Self Advocacy

The Georgia Advocacy Office (GAO) believes in and supports self-advocacy in all we do. Under each of our programs, one of our priorities is to promote the integration and self-determination of persons with disabilities in the community.  This means that we support people with disabilities to gain the skills they need to direct their own destiny. GAO provides people with disabilities with numerous tips and strategies to practice and use self-advocacy skills.  In this regard, the GAO does not “do for” people with disabilities; rather, the GAO “does with” people with disabilities.

First and foremost, self-advocacy is planning your own destiny and speaking for yourself.  It is about creating the quality of life that you want for yourself. It is the tool people use to make a difference in their own lives. Once the foundation of self-advocacy has been laid, then self-advocates can move on to one of the other four types of advocacy: Individual Advocacy, Group Advocacy, Systemic Advocacy, and Legislative Advocacy (see other forms of advocacy for definitions).  Self-advocacy is often linked to people with disabilities; but in truth, self-advocacy is not limited to only people with disabilities because people without disabilities also self-advocate in creating the life they want for themselves.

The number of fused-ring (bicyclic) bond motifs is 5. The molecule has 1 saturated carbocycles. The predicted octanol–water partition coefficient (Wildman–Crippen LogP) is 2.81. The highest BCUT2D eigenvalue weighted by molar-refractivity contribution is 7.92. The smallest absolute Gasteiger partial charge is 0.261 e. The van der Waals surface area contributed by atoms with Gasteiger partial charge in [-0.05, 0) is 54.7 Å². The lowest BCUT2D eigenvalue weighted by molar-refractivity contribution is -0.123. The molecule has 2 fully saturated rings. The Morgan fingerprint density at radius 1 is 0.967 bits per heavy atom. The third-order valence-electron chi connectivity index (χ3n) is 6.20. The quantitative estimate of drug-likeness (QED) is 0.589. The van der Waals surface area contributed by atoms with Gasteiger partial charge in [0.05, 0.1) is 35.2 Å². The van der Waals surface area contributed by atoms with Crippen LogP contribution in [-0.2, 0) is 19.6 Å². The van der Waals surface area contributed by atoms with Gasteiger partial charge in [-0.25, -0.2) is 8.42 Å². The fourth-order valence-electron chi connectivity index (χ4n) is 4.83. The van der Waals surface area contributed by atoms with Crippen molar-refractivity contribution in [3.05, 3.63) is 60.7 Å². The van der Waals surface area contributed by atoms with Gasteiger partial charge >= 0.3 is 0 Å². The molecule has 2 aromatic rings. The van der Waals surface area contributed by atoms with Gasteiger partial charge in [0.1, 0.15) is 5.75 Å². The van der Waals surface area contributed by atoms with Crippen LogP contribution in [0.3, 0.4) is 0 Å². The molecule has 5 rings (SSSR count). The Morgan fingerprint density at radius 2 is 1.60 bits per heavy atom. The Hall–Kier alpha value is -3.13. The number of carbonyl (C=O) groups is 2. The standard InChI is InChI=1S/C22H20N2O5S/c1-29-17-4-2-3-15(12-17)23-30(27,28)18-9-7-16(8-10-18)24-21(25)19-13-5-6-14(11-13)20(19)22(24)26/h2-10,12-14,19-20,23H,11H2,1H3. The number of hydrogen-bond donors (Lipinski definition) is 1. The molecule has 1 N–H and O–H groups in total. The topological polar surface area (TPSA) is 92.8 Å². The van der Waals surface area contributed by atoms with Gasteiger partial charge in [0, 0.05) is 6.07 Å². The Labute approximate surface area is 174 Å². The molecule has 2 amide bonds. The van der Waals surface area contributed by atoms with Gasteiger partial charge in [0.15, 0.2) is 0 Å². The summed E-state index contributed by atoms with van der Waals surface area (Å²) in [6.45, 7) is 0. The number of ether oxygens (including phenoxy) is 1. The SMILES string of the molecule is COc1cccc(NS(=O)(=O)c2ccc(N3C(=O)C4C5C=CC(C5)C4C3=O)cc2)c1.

Self Advocates Becoming Empowered (SABE) says this about self advocacy: “It teaches us how to make decisions and choices that affect our lives so we can be more independent. It also teaches us responsibilities. The way we learn about advocating for ourselves is by support­ing each other and helping each other gain confidence in ourselves so we can speak out for what we believe in.”